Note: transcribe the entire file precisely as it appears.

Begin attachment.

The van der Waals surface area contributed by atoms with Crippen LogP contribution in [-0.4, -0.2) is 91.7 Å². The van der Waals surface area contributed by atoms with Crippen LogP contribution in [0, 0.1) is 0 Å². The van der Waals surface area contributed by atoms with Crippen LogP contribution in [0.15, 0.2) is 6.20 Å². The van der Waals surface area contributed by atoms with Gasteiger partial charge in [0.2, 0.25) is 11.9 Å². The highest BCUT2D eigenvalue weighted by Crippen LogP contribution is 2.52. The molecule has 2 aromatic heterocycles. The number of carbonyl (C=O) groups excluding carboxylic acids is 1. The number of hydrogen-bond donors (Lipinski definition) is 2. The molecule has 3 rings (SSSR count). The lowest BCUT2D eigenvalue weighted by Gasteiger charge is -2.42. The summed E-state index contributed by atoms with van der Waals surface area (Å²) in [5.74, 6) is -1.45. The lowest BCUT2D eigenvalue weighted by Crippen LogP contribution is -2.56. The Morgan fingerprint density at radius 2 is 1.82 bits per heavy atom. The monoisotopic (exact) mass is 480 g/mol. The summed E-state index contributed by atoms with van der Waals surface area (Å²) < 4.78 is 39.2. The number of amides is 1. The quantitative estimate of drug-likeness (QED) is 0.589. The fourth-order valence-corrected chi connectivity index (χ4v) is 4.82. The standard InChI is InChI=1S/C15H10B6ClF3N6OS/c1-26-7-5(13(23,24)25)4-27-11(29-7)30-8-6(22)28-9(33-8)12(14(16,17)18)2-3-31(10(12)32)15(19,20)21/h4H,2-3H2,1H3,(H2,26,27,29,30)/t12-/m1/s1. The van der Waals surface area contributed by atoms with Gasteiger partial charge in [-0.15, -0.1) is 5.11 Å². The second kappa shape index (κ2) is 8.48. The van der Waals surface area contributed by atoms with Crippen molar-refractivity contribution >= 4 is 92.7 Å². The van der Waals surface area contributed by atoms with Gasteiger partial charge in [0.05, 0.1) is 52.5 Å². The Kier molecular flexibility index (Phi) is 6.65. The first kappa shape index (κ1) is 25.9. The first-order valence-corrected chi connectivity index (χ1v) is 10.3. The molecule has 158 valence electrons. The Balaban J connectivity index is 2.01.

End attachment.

The van der Waals surface area contributed by atoms with Crippen LogP contribution in [-0.4, -0.2) is 91.7 Å². The van der Waals surface area contributed by atoms with Crippen LogP contribution in [0, 0.1) is 0 Å². The van der Waals surface area contributed by atoms with Crippen LogP contribution in [0.15, 0.2) is 6.20 Å². The van der Waals surface area contributed by atoms with Gasteiger partial charge in [0.2, 0.25) is 11.9 Å². The highest BCUT2D eigenvalue weighted by Crippen LogP contribution is 2.52. The molecule has 2 aromatic heterocycles. The number of carbonyl (C=O) groups excluding carboxylic acids is 1. The number of hydrogen-bond donors (Lipinski definition) is 2. The molecule has 3 rings (SSSR count). The lowest BCUT2D eigenvalue weighted by Gasteiger charge is -2.42. The summed E-state index contributed by atoms with van der Waals surface area (Å²) in [5.74, 6) is -1.45. The lowest BCUT2D eigenvalue weighted by Crippen LogP contribution is -2.56. The Morgan fingerprint density at radius 2 is 1.82 bits per heavy atom. The monoisotopic (exact) mass is 480 g/mol. The summed E-state index contributed by atoms with van der Waals surface area (Å²) < 4.78 is 39.2. The number of amides is 1. The quantitative estimate of drug-likeness (QED) is 0.589. The fourth-order valence-corrected chi connectivity index (χ4v) is 4.82. The standard InChI is InChI=1S/C15H10B6ClF3N6OS/c1-26-7-5(13(23,24)25)4-27-11(29-7)30-8-6(22)28-9(33-8)12(14(16,17)18)2-3-31(10(12)32)15(19,20)21/h4H,2-3H2,1H3,(H2,26,27,29,30)/t12-/m1/s1. The van der Waals surface area contributed by atoms with Gasteiger partial charge in [-0.15, -0.1) is 5.11 Å². The second kappa shape index (κ2) is 8.48. The van der Waals surface area contributed by atoms with Crippen molar-refractivity contribution >= 4 is 92.7 Å². The van der Waals surface area contributed by atoms with Gasteiger partial charge in [0.05, 0.1) is 52.5 Å². The Kier molecular flexibility index (Phi) is 6.65. The first kappa shape index (κ1) is 25.9. The first-order valence-corrected chi connectivity index (χ1v) is 10.3. The molecule has 158 valence electrons. The Balaban J connectivity index is 2.01.